MOSCOW, January 10. /TASS/. The North Atlantic Alliance is ready to take military measures to resolve the Intermediate-Range Nuclear Forces Treaty (INF Treaty) issue though dialogue with Russia still is the preferred option, NATO Secretary General Jens Stoltenberg said in an interview with the Norwegian News Agency on Thursday.

“Actions concerning the arms reduction agreement may be military in nature but we may also find a new approach,” he said. The NATO secretary general also pointed to the ultimatum presented to Russia over its alleged violations of the Treaty. “We gave Russia one last chance. The deadline is February 2,” Stoltenberg said.

When asked about the possibility to avoid raising tensions with Russia, he emphasized the importance of dialogue. “As long as NATO’s position is strong and solid, we can maintain dialogue with Russia. This is what I learned from Norway’s political activities [Stoltenberg served as Norway’s prime minister in 2000-2001 and 2005-2013 – TASS]. Norway has always been closely cooperating with Russia in many areas, not in spite of but because of NATO,” he added.

The secretary general also mentioned NATO’s plans for 2019. According to him, “saving” the INF Treaty remains a top priority but “there is a need to get ready” to face a world without such a treaty. “It is so serious that I am not going to make speculations about what NATO will do in this case,” Stoltenberg said commenting on the possible failure of talks.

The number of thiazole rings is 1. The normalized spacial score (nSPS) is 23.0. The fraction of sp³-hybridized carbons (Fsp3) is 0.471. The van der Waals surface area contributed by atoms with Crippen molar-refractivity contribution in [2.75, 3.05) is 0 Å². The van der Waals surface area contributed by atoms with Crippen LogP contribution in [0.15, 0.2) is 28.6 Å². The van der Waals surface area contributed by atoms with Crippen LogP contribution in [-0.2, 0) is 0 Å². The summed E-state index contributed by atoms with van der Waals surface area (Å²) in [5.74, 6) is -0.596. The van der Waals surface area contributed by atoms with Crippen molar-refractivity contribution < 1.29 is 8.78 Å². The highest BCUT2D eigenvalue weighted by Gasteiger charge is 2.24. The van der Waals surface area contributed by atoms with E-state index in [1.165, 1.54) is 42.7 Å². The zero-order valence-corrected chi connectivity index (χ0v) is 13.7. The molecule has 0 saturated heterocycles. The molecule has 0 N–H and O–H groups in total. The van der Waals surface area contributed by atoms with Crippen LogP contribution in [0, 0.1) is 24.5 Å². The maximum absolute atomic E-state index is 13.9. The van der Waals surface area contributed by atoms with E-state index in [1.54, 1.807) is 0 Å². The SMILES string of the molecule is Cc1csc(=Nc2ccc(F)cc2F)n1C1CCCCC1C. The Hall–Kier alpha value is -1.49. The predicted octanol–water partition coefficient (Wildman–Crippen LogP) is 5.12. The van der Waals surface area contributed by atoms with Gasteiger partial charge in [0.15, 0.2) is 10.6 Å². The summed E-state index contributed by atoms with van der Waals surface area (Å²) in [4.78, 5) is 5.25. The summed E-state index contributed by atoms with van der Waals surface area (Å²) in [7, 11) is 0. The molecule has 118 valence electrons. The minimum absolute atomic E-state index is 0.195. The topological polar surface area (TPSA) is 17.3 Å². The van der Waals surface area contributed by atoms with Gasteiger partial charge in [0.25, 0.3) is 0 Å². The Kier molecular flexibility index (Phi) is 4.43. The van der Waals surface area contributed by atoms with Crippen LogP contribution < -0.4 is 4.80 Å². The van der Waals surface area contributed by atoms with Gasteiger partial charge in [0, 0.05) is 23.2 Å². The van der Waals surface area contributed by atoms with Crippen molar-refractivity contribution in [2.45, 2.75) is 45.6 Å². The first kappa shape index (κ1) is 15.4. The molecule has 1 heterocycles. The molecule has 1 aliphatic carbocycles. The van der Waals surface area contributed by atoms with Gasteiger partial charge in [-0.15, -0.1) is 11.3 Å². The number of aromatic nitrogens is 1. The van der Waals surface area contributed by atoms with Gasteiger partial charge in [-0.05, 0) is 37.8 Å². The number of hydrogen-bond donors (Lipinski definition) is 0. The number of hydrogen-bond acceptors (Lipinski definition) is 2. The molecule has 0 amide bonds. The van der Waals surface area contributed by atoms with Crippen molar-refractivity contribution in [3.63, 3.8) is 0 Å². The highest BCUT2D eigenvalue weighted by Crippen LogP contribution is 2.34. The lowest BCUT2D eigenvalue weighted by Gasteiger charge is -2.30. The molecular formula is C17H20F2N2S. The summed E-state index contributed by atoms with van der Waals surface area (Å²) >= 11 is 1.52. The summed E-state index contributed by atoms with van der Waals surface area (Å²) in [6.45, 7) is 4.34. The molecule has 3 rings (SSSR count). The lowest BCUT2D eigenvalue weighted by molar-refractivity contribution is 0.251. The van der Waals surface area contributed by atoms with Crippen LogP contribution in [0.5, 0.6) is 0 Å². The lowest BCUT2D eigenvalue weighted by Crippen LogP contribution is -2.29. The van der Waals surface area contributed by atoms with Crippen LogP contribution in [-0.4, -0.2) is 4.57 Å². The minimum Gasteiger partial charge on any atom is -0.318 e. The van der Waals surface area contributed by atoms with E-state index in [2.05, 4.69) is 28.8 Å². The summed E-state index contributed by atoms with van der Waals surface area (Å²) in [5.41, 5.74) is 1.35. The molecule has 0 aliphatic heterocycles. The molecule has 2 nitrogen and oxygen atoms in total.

According to him, disagreements within NATO will be another important issue, which are particularly based on US President Donald Trump’s statements about NATO’s necessity. “We often think that NATO exists only to provide the US with an opportunity to keep an eye on Europe. But no, Europe also contributes to ensuring the security of the United States,” the secretary general said, noting that NATO had invoked Article 5 after the 9/11 terrorist attacks.

INF Treaty situation

The INF Treaty, signed by the Soviet Union and the United States on December 8, 1987, took effect on June 1, 1988. It applies to deployed and non-deployed ground-based missiles of intermediate range (1,000-5,000 kilometers) and shorter range (500-1,000 kilometers). In the recent years, Washington has been repeatedly accusing Russia of violating the treaty. Moscow strongly dismissed the accusations and voiced its own claims concerning Washington’s non-compliance.

On October 20, 2018, US President Donald Trump said that Washington would pull out of the INF Treaty because Russia had allegedly violated it. Russian Deputy Foreign Minister Sergey Ryabkov said it was a dangerous move. Berlin and Beijing criticized Washington, while London voiced its support for the US, and NATO laid the blame for Trump’s decision on Russia.

US Secretary of State Michael Pompeo said on December 4 that Washington would suspend its obligations under the Treaty unless Moscow returned to “full and verifiable” compliance within 60 days. On December 5, Russian President Vladimir Putin told reporters that Washington had not provided evidence proving Moscow’s violations of the document. He also said that Russia called for maintaining the Treaty but if the United States pulled out of it, Moscow would have to give an appropriate response.

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